Category Archives: Writer’s Life & Journey
BY COLLETTE CAMERON
I have a confession to make.
When I write, I do something odd. Actually it’s something I’m trying to integrate regularly. Because I sit so much, as we writers do, I realized my regular workout routine wasn’t gonna keep me in shape. So, I upped the ante and started setting a timer. When it goes off, I sprint up and down the stairs a few times and do 3-4 minutes of exercise of some kind.
At least that’s the plan.
The truth is, I often get so immersed in writing, I turn the timer off after the first or second annoying little beep, and I forget to turn it on again. It’s the neatest thing, though. The more time I spend writing, the easier it is, and the better writer I become.
BY ELLA QUINN
When I began my writing journey, not quite two and a half years ago, I dreamed of having an agent and a NY publisher. Which is exactly what I got. I also dreamed of having my first book published much sooner than this, but that was before I knew anything about the publishing business.
The questions I was asked this year at RWA Nationals boiled down to how did I do it? Quite simply, I treated writing like a job. The type one does when it matters. Having been in the Army, I knew something about that. A friend told me to write three books. Don’t stop to make the first one perfect. I thought that was wonderful advice, and still do. Little did I know at the time that many writers write a lot more than three books before they get published, I had my nose glued to the grindstone. I no longer watched TV, and my husband took to making dates with me so he could have my undivided attention.
By DON MCGOWAN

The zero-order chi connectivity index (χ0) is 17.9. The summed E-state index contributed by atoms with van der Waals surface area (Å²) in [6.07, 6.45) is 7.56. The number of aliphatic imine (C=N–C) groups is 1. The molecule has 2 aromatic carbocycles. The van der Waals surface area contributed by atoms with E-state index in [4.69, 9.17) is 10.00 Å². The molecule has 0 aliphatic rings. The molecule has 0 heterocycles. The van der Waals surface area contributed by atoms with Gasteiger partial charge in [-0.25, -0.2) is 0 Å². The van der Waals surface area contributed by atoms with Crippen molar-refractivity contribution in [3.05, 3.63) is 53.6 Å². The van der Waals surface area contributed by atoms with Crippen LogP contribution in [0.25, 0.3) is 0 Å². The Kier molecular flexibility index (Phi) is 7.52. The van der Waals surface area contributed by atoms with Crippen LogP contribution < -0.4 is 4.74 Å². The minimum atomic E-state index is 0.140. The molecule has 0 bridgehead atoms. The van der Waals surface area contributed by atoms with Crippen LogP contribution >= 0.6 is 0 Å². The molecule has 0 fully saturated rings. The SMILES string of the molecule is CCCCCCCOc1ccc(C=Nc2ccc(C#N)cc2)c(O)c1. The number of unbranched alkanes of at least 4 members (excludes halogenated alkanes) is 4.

It’s 3:05 pm. Friday, July 27. I’m due to present at a workshop attended by tens if not hundreds of professional romance novel writers in 10 minutes. I desperately need to find a men’s room.
And the one I’ve just found has flowers where ordinarily I would… water the flowers.
This could be a problem.
Maybe I should take a step back and tell you how this unlikely scenario came to pass.
It’s March. My good friend Serena Robar, author of the Half-Blood Vampire novels and Giving up the V, asks me to go to have beverages with her to discuss a workshop she’s giving at RWA. (I know the truth: I am a legendary drunk and she wants to hit my wine cellar, but I’ve accepted my shortcomings.) Over a bottle of Cabernet that in retrospect should have been better considering the favor she was about to do for me she tells me that she’s working up a panel on how to convert your book into a Web series or movie or TV show, which makes sense considering she just closed a deal to do a series with Anne Heche, and could she bounce the legal stuff off me. This makes sense too: I’m an entertainment lawyer and also teach it at a law school, and so my ego makes me think I might know this stuff even if maybe I don’t. After a few minutes I say, “You know, I could just go do your workshop with you.”